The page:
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Exploring North Brevard History - Titusville, Florida
Compiled by Michael Knight for our Facebook Page

The First Sheriff of Brevard County
By Joan Heller

Brevard County, originally called St. Lucie, was organized in 1845 as Florida was being admitted to the Union. During the shift from territorial government to state government, Florida’s few residents continued to engage in occasional armed skirmishes with Indians. The first sheriff of Brevard County was Mills O. Burnham, a settler who gave his occupation in the 1850 Census as “gunsmith.” Sheriff Burnham took office in 1845 and remained until 1847. He eventually operated the Cape Canaveral lighthouse which would be built a year after he left office as sheriff. He was appointed keeper of the Canaveral Light in 1853 and remained there until his death 33 years later.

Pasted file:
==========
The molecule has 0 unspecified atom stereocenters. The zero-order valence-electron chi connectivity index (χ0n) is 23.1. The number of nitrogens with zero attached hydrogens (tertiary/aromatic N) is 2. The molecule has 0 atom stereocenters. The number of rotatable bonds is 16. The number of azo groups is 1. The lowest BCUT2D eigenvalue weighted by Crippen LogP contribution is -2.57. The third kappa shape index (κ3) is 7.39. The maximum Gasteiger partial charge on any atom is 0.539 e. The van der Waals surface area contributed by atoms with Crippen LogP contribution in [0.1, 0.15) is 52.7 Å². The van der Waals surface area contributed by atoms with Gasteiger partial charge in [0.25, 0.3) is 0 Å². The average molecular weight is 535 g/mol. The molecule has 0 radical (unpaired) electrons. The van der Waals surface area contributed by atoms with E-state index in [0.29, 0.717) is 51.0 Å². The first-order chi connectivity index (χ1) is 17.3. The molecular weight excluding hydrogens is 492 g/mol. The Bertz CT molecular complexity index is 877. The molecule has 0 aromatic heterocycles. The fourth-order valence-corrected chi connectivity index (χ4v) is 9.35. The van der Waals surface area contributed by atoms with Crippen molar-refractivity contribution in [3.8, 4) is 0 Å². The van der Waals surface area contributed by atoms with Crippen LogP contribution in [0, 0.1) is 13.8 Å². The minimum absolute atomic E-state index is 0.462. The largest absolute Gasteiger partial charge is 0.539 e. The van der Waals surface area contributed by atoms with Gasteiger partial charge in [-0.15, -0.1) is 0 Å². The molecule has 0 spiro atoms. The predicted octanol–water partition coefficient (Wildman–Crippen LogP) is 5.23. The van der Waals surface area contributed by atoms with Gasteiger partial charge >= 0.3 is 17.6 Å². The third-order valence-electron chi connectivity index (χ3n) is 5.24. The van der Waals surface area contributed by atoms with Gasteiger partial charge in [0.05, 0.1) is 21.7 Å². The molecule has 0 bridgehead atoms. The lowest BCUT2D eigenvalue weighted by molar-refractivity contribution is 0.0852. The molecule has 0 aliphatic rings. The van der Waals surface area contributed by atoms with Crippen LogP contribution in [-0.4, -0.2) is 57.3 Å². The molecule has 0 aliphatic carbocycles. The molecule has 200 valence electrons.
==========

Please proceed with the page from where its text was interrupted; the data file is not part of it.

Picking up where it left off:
It is likely that the size of the county population was much less of a challenge for Sheriff Burnham and his successors than was the vast distance over which these residents were spread. According to the 1850 Census, the county was populated by a mere 139 souls. Included in this number were 54 soldiers stationed at Ft. Capron (near present-day Sebastian), 53 white residents, one free black resident, and 27 black slaves.

The Brevard County of this era encompassed a far larger land mass that present-day Brevard County. Only its eastern boundary, the Atlantic Ocean, has remained the same. In its original configuration, Brevard’s northern county line was near present-day Sharpes. Its western boundary joined Hillsborough and Manatee counties at the center if the state and its southern boundary ran along the shores of Lake Okeechobee and southeastward to the ocean. At that time, Brevard County included all of present-day Osceola, Okeechobee, Indian River, St. Lucie and Martin counties as well as parts of present-day Polk, Highlands, Glades, Broward and Palm Beach counties.

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